Federal bill backed by Yelp would increase protections for online commenters
A federal bill that is backed by Yelp is designed to protect online commenters and others who speak out about matters of public concern when they face meritless defamation suits.
Laurent Crenshaw, who handles national policy for Yelp, spoke with Mother Jones about the proposed law. “This issue is really one that hits close to the heart for Yelp,” Crenshaw said. “The concern is that these types of lawsuits, even if not incredibly common, will have a chilling effect on people’s engagement online.”
To invoke the law, the defendant would have to file a motion to dismiss and make a prima facie showing that the suit is based on statements about a matter of public concern, or in connection with an official proceeding. Then the burden switches to the plaintiff to demonstrate a likelihood of success. The suit is dismissed if the showing can’t be made, and the defendant may collect legal fees.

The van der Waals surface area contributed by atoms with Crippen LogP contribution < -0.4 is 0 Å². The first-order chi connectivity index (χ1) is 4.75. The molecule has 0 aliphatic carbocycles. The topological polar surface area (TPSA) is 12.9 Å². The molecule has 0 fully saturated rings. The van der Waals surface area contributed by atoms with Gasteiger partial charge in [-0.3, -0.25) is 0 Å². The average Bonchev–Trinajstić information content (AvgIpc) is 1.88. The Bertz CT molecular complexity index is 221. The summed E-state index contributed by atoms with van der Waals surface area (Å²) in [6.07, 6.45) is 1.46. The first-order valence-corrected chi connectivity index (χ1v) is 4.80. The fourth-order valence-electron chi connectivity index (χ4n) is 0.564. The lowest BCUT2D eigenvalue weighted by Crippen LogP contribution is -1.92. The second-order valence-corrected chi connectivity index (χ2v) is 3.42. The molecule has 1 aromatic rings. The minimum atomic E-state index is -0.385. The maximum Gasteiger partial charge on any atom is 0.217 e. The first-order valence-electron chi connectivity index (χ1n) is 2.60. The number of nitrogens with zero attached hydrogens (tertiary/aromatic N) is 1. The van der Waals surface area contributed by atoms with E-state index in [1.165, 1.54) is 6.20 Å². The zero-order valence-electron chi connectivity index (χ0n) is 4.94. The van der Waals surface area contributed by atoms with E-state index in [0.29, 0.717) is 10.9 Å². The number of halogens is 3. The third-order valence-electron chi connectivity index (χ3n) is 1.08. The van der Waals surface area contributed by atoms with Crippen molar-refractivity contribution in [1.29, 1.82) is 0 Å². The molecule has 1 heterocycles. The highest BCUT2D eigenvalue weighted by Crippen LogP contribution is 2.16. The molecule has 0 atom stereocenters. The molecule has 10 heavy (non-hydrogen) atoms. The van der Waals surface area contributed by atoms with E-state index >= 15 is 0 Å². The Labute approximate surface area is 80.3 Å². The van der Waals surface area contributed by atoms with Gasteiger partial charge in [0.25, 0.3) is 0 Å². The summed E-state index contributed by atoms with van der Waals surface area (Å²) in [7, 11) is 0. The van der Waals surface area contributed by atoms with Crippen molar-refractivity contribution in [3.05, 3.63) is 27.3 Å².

Online speakers who want to protect their identity could also invoke the federal law when trying to quash a subpoena, according to a “Lawsplainer” by Popehat.
Twenty-eight states and the District of Columbia already have so-called SLAPP laws intended to discourage lawsuits against those who speak out on matters of public concern. In the 22 states without such laws, defendants could transfer suits to federal court to obtain protection under the federal law, according to the Media Alliance, which supports the law.
There would be no need to satisfy the traditional requirements for diversity jurisdiction to obtain removal, Popehat says. “It could effectively federalize defamation law,” the blog says.